"The petition of a married woman for any of the purposes before mentioned may be filed and the case heard and determined in the circuit court, and the like process and proceedings shall be had as in other civil suits triable before circuit judges."

In Bland the court cited with approval State v. White, 239 Mo.App. 838, 201 S.W.2d 781, 783 (Mo.App.1947), which held that § 452.240 is applicable to actions for separate maintenance under § 452.130. The court, in Bland, at p. 36, said that § 452.240 "merely adopts the general practice in civil suits" and that there was "nothing to the contrary anywhere in the chapter" (containing § 452.130).

This court holds that defendant's counterclaim for dissolution of marriage was, at the very least, a permissive counterclaim. Rule 55.32(b). It is unnecessary to consider whether it was also a compulsory one. Rule 55.32(a). Plaintiff's first point has no merit.[4]

Defendant's first point is that the trial court erred in treating defendant's nondisability military pension as marital property and awarding a portion (25 percent) of the pension to plaintiff because "military nondisability retirement pay is not subject to division as marital property."

The instant judgment was entered on June 29, 1981. Defendant places his primary reliance on McCarty v. McCarty, 453 U.S. 210, 101 S. Ct. 2728, 69 L. Ed. 2d 589 (1981), which was decided June 26, 1981. In McCarty the court held that federal law precludes a state court from dividing military nondisability retirement pay pursuant to state community property laws.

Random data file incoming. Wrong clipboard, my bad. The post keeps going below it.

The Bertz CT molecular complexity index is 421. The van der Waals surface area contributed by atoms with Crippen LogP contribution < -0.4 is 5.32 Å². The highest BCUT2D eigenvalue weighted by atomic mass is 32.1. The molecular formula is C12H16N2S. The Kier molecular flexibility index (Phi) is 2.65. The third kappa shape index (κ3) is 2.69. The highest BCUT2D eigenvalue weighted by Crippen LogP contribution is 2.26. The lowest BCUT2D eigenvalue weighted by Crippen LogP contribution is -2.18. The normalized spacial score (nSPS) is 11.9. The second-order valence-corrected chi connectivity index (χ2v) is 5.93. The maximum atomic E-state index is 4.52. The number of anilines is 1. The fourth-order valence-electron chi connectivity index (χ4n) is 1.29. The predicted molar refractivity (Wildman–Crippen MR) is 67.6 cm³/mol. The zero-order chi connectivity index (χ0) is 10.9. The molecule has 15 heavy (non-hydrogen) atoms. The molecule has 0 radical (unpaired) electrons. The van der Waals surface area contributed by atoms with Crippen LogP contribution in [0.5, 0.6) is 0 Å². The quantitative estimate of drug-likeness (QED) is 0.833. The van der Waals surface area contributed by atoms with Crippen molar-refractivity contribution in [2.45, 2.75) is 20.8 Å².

Before McCarty Missouri courts held that "military retirement pay is marital property." In re Marriage of Weaver, 606 S.W.2d 243, 244 (Mo.App.1980). See also Daffin v. Daffin, 567 S.W.2d 672, 679[13] (Mo.App. 1978). Doubtless it was those authorities upon which the trial judge relied in treating defendant's military pension as marital *310 property and in awarding 25 percent[5] of it to plaintiff.

In the wake of McCarty the eastern district of this court, in Pruitt v. Pruitt, 622 S.W.2d 767, 768-69 (Mo.App.1981), held that McCarty "prohibits the treatment of husband's retirement pay as marital property in Missouri.... This is true whether the pay is actually divided (as was the case in McCarty) or used as an offset to other marital property awarded to the other spouse.... In short we feel the analysis used in McCarty prohibits treatment of federal military nondisability retirement pay as marital property as well as community property."

On September 9, 1982, the President signed into law the "Uniformed Services Former Spouses' Protection Act," Pub.L. No. 97-252, 96 Stat. 730 (1982), which now appears in 10 U.S.C.A. § 1408, and will be referred to as "the Act." The Supreme Court of Texas has said: "The purpose of the act was to reverse the effect of the McCarty decision. Under the act, a divorce court may divide military retirement pay between the spouses in accordance with the law of the jurisdiction of the court. The act limits such division of retirement pay to periods beginning after June 25, 1981." Cameron v. Cameron, 641 S.W.2d 210, 212-13 (Tex.1982).